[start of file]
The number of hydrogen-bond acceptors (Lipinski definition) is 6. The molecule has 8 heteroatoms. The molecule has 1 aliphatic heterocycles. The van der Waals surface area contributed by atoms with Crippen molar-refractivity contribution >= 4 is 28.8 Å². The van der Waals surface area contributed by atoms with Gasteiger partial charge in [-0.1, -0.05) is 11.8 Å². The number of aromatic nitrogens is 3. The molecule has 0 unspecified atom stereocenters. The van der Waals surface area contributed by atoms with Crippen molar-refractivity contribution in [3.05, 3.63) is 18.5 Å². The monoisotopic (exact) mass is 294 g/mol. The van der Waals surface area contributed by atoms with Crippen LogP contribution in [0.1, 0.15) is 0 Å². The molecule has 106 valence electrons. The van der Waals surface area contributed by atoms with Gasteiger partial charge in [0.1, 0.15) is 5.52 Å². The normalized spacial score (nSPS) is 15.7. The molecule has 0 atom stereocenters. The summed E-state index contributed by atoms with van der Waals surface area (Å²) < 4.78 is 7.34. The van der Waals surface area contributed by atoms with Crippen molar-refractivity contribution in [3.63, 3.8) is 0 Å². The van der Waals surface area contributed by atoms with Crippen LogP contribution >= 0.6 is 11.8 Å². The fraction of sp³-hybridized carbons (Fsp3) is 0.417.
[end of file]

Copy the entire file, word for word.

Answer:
The number of hydrogen-bond acceptors (Lipinski definition) is 6. The molecule has 8 heteroatoms. The molecule has 1 aliphatic heterocycles. The van der Waals surface area contributed by atoms with Crippen molar-refractivity contribution >= 4 is 28.8 Å². The van der Waals surface area contributed by atoms with Gasteiger partial charge in [-0.1, -0.05) is 11.8 Å². The number of aromatic nitrogens is 3. The molecule has 0 unspecified atom stereocenters. The van der Waals surface area contributed by atoms with Crippen molar-refractivity contribution in [3.05, 3.63) is 18.5 Å². The monoisotopic (exact) mass is 294 g/mol. The van der Waals surface area contributed by atoms with Crippen LogP contribution in [0.1, 0.15) is 0 Å². The molecule has 106 valence electrons. The van der Waals surface area contributed by atoms with Gasteiger partial charge in [0.1, 0.15) is 5.52 Å². The normalized spacial score (nSPS) is 15.7. The molecule has 0 atom stereocenters. The summed E-state index contributed by atoms with van der Waals surface area (Å²) < 4.78 is 7.34. The van der Waals surface area contributed by atoms with Crippen molar-refractivity contribution in [3.63, 3.8) is 0 Å². The van der Waals surface area contributed by atoms with Crippen LogP contribution >= 0.6 is 11.8 Å². The fraction of sp³-hybridized carbons (Fsp3) is 0.417.